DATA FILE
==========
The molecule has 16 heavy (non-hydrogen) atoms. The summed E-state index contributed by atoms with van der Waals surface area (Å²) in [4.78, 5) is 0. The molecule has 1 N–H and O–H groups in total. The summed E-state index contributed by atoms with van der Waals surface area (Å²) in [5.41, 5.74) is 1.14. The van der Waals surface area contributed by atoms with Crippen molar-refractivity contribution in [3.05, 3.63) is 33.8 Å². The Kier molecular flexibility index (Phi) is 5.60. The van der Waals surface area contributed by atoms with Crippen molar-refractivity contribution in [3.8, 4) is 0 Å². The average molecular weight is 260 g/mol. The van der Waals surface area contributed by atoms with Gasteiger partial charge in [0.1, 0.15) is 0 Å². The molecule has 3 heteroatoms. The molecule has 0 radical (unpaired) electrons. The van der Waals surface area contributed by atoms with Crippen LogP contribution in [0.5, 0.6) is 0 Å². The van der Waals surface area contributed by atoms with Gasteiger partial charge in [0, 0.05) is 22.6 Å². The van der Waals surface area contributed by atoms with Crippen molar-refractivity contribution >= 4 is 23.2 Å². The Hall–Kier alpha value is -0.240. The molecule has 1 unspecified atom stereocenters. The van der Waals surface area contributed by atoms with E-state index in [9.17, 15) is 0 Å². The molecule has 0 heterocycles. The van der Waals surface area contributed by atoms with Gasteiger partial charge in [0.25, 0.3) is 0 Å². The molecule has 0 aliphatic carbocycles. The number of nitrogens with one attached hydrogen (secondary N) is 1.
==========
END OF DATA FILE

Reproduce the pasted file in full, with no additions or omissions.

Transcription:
The molecule has 16 heavy (non-hydrogen) atoms. The summed E-state index contributed by atoms with van der Waals surface area (Å²) in [4.78, 5) is 0. The molecule has 1 N–H and O–H groups in total. The summed E-state index contributed by atoms with van der Waals surface area (Å²) in [5.41, 5.74) is 1.14. The van der Waals surface area contributed by atoms with Crippen molar-refractivity contribution in [3.05, 3.63) is 33.8 Å². The Kier molecular flexibility index (Phi) is 5.60. The van der Waals surface area contributed by atoms with Crippen molar-refractivity contribution in [3.8, 4) is 0 Å². The average molecular weight is 260 g/mol. The van der Waals surface area contributed by atoms with Gasteiger partial charge in [0.1, 0.15) is 0 Å². The molecule has 3 heteroatoms. The molecule has 0 radical (unpaired) electrons. The van der Waals surface area contributed by atoms with Crippen LogP contribution in [0.5, 0.6) is 0 Å². The van der Waals surface area contributed by atoms with Gasteiger partial charge in [0, 0.05) is 22.6 Å². The van der Waals surface area contributed by atoms with Crippen molar-refractivity contribution >= 4 is 23.2 Å². The Hall–Kier alpha value is -0.240. The molecule has 1 unspecified atom stereocenters. The van der Waals surface area contributed by atoms with E-state index in [9.17, 15) is 0 Å². The molecule has 0 heterocycles. The van der Waals surface area contributed by atoms with Gasteiger partial charge in [0.25, 0.3) is 0 Å². The molecule has 0 aliphatic carbocycles. The number of nitrogens with one attached hydrogen (secondary N) is 1.